The world may ultimately be broken down, not into atoms or elements or quanta of energy, but into something like “pixels” or units of information. These build up into the impressions of things that are the objects of our consciousness, constituting the other half of reality…
Today’s offering in our Timeless Essay series affords our readers the opportunity to join Stratford Caldecott as he explores how the CGI apocalypse affects our understanding of nature and our sensory interactions with reality. —W. Winston Elliott III, Publisher
Gradually, step by step, with the advance of computer technology, real things are being replaced by images of things—pixels on a screen, Computer Generated Imagery, now 3-D printing… special earpieces enable us to talk to each other from miles away as we walk down the street. When I was growing up, people gesticulating and talking to themselves in public were called “mad” and we tended to avoid them. Now it is as common as those white wires dangling from our ears were a few years ago. Electronic spectacles, and no doubt before long implants directly into the brain, enable us to access the internet anywhere and anytime, superimposing a world of (largely) commercial information over the world perceived by our senses. Every twitch of the eyeball, everything we look at, will be recorded and analyzed to assist some giant corporation in selling something to us more effectively.
The natural world has been replaced by something else—something “better” because more under human control (which always means, as C.S. Lewis would have pointed out, control by one small group of humans over the rest). Step by step, we are moving closer to the possibility of the complete erasure of the world our ancestors knew. Is that a bad thing, or is it just the next stage in evolution, as the Transhumanists insist? Not bad, just different.
How do we judge? Well, there is always common sense, but that is fast vanishing too. We judge according to our conception of what the world is, and what we are, and why we are here in the world. If that conception has been correctly formed by tradition, intellect, and revelation, we will quickly detect all around us a new form of the perennial heresy sometimes called “Gnosticism.” The Gnostics believed that our true nature was spiritual, and our job on earth was to transcend and escape the material plane. The new form this takes is, first, the belief that what we are is consciousness, understood according to the information-processing model as some kind of software that can potentially be downloaded elsewhere. Secondly, apart from consciousness itself, what is real is whatever can be presented to consciousness as input: that is, sensory “data.” The world may ultimately be broken down, not into atoms or elements or quanta of energy, but into something like “pixels” or units of information. These build up into the impressions of things that are the objects of our consciousness, constituting the other half of reality. (All of this was dramatized most effectively in The Matrix, a movie based on the old philosophical conundrum of the “brain in a vat.”)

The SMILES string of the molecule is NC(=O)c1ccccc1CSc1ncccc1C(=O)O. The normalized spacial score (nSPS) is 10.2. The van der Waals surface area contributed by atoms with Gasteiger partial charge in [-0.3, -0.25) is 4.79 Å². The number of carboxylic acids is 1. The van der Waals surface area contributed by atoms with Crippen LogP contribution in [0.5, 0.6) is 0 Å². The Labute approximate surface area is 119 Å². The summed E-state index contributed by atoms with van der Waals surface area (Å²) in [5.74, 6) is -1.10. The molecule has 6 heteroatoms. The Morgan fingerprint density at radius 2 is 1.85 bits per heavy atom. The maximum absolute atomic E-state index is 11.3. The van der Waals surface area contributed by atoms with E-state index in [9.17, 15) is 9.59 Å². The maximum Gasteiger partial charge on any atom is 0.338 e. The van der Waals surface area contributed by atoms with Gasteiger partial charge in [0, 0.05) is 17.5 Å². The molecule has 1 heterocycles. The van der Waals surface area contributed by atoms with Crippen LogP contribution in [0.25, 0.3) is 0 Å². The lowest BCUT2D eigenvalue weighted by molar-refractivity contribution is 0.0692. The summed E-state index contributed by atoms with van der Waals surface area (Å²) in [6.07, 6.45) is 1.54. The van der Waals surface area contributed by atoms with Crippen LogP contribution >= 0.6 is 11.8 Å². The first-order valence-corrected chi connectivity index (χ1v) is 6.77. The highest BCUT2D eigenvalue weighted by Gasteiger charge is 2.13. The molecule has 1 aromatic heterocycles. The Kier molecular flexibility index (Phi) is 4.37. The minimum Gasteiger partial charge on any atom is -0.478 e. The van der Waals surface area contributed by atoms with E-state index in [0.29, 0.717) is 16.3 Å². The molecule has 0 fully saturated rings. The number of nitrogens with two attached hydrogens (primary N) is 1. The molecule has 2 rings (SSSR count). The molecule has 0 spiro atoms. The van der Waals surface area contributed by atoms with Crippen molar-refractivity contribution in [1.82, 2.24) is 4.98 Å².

The difference between a hand-painted icon and a photographically reproduced holy picture (say of a saint) is instructive. The holy picture is an “abstracted image,” an effect or impression that can be produced in several different ways. The important thing about it is the end result—what it looks like to the observer. It might be on paper, on metal, or on a computer or TV screen. But the icon is different. It is prepared on wood, using clay, egg tempera, natural pigments, gold. Each of these materials has particular symbolic properties—here it is not just the end result that matters, but the materials of which the icon is made, and the prayer that accompanies each brush stroke. The reproduction aims to capture only the appearance. A contemporary iconographer writes, “Its artificial materials manifest mass production, the endlessly repeatable uniformity of consumer products, and, in short, the desacralized world of machines. Lacking craftsmanship, it is deficient in conveying the sacramental role of matter and its liturgical dimension, which presupposes the cooperation of human and divine energies.”
These days we even have photographs of our saints—at least the most recent ones—which can be multiplied indefinitely. It is perfectly possible to make use of a mechanical reproduction to direct one’s prayer to the saint depicted. Holy pictures portray holy people. But even a photograph, which takes us close to the physical appearance of the saint during life, separates us from the saint at the same time. The saint is living now, in heaven, and it is the icon that connects us with that reality. The photo recalls the past, a moment in time now gone, the appearance not the reality.
The abstracted image is certainly an aspect of reality, and as such can function as a reminder of someone. In a photo album that’s all we are looking for. But in an iconostasis something else is needed. It is not just the image but the medium of delivery, the way it is produced, that matters.
This difference represents a change going on in our civilization—a detachment from tradition, from nature, from the body—that undermines our appreciation of the symbolic properties of the material world, and the sense of a sacramental cosmos. Would it be stretching things to compare this with the separation of means from ends in ethics? It does matter how we get where we are going.
This essay in our series of “Timeless Essays” was first published here in October 2013.
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